All behaviorists that I know (and I know quite a few), including me, are all thoroughgoing Darwinians. We recognize the contribution of natural selction to the behavior of organisms, but, as Bekoff notes, we also recognize the flexibility or adaptiveness of behavior. Bekoff is correct that such flexibility cannot be explained by "simplified stimulus-response contingencies," but who, since John Watson, has tried to do that? That doesn't mean that the principles of operant learning (the science of adaptive behavior within the lifetime of an organism) aren't sufficient to explain the behavior. In fact, "explanations invoking consciousness, intentions and beliefs" are not only not sufficient, they are not parsimonious, invoking as they do unobservable, undefinable, and unmeasurable processes. Such concepts are simply not necessary to explain the behavior of human beings much less other animals.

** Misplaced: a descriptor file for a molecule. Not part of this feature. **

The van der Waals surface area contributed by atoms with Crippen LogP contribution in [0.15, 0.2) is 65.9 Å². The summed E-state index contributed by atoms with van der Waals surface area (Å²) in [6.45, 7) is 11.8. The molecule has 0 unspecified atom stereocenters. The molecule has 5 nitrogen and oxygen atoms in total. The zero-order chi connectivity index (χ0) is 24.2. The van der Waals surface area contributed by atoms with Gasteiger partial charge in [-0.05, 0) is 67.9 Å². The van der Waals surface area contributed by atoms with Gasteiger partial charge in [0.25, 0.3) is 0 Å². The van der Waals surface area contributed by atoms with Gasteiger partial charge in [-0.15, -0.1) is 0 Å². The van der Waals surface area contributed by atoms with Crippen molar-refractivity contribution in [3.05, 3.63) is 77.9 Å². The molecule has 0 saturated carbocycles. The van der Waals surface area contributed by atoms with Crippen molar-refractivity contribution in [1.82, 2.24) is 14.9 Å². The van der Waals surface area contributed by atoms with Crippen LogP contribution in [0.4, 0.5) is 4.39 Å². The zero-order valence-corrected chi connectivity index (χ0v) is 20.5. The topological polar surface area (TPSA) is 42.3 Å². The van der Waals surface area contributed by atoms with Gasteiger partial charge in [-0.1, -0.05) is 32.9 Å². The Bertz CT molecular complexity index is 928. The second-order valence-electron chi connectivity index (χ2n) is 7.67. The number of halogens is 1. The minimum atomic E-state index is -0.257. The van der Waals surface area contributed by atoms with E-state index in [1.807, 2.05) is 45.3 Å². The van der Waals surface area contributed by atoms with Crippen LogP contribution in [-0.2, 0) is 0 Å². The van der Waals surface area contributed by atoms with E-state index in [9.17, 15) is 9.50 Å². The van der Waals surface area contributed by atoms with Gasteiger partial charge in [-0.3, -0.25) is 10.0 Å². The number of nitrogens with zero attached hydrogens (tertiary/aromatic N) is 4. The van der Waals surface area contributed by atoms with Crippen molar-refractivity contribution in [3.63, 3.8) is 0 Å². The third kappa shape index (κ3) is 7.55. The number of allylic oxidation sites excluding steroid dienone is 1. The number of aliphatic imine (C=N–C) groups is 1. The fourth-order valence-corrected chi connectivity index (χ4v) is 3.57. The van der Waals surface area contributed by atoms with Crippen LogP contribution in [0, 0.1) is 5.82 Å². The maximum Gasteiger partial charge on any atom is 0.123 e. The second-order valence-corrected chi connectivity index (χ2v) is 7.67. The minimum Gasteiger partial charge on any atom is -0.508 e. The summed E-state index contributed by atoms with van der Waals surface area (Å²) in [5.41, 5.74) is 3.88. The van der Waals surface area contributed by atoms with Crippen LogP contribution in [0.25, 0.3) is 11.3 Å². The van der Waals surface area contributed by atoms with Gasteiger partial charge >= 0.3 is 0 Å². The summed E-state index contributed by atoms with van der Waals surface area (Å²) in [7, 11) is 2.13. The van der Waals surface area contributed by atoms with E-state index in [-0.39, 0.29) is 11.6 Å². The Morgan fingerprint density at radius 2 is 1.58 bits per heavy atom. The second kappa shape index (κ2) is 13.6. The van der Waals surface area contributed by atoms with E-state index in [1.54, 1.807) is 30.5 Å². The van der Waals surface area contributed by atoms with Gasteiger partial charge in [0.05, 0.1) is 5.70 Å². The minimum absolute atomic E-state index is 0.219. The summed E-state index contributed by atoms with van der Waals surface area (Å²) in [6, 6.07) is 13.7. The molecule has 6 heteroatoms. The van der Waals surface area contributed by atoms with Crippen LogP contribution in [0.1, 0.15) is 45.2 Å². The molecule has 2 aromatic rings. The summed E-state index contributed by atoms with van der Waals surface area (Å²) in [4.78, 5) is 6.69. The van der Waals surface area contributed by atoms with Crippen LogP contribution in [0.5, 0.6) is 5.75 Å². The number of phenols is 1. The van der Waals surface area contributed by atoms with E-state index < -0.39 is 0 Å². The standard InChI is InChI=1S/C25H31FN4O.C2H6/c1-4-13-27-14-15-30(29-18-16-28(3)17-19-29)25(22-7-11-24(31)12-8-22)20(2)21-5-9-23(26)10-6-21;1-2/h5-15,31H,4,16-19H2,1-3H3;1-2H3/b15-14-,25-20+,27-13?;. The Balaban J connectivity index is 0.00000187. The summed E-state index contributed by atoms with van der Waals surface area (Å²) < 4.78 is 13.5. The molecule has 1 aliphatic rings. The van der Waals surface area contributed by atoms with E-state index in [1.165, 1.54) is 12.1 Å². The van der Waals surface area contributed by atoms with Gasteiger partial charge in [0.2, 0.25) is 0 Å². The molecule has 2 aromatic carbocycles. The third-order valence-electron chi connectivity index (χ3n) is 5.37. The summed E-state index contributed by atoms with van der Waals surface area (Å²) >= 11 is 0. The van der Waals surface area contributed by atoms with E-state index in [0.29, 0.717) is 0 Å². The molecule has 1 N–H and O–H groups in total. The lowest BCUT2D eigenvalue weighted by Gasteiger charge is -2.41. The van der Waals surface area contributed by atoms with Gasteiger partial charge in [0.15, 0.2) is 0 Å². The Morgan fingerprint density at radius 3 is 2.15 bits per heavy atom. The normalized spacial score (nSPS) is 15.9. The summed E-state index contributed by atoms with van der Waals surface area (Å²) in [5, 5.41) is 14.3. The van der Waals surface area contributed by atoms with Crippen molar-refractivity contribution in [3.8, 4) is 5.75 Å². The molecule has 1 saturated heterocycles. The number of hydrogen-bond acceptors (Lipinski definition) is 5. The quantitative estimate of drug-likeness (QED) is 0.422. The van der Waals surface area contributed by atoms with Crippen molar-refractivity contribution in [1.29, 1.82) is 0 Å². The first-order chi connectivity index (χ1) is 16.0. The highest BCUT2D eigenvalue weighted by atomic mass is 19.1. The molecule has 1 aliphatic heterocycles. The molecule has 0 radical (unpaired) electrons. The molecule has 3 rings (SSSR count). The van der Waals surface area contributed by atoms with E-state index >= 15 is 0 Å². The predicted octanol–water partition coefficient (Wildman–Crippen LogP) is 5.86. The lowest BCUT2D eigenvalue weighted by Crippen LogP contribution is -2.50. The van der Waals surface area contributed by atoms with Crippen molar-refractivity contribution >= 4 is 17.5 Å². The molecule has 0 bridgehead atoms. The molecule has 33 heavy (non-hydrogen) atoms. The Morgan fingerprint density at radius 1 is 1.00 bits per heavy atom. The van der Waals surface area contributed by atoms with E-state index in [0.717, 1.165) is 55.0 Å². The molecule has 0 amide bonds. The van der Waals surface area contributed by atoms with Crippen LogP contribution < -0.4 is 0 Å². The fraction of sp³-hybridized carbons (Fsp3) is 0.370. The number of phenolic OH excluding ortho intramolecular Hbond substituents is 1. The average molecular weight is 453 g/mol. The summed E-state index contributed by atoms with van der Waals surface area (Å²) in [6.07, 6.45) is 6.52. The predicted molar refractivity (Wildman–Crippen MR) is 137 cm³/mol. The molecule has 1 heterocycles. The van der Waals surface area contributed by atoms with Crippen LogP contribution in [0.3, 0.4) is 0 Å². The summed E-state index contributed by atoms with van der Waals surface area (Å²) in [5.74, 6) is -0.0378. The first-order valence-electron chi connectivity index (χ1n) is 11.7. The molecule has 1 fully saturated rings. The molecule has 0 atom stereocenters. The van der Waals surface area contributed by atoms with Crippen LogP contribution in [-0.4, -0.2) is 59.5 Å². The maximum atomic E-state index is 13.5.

Bekoff critizes Wynn for not providing any scientific support for his reductionistic explanations, but the scientific support is in the almost one hundred years of accumulated empirical research on animal (and human) learning. From there, any interpretation based on the principles derived from that research is more parsimonious that the made-up explanations involving cognitive structures and processes.
Bekoff implies that all one has to do is to watch free ranging animals to appreciate the flexibility and complexity of animal behavior and to realize that only cognitive exlanations will suffice to understand such behavior. But cognitive explanations, born as thay are from age-old philosophical speculation about unseen and unseeable events, have never sufficed as scientific explanations and they never will.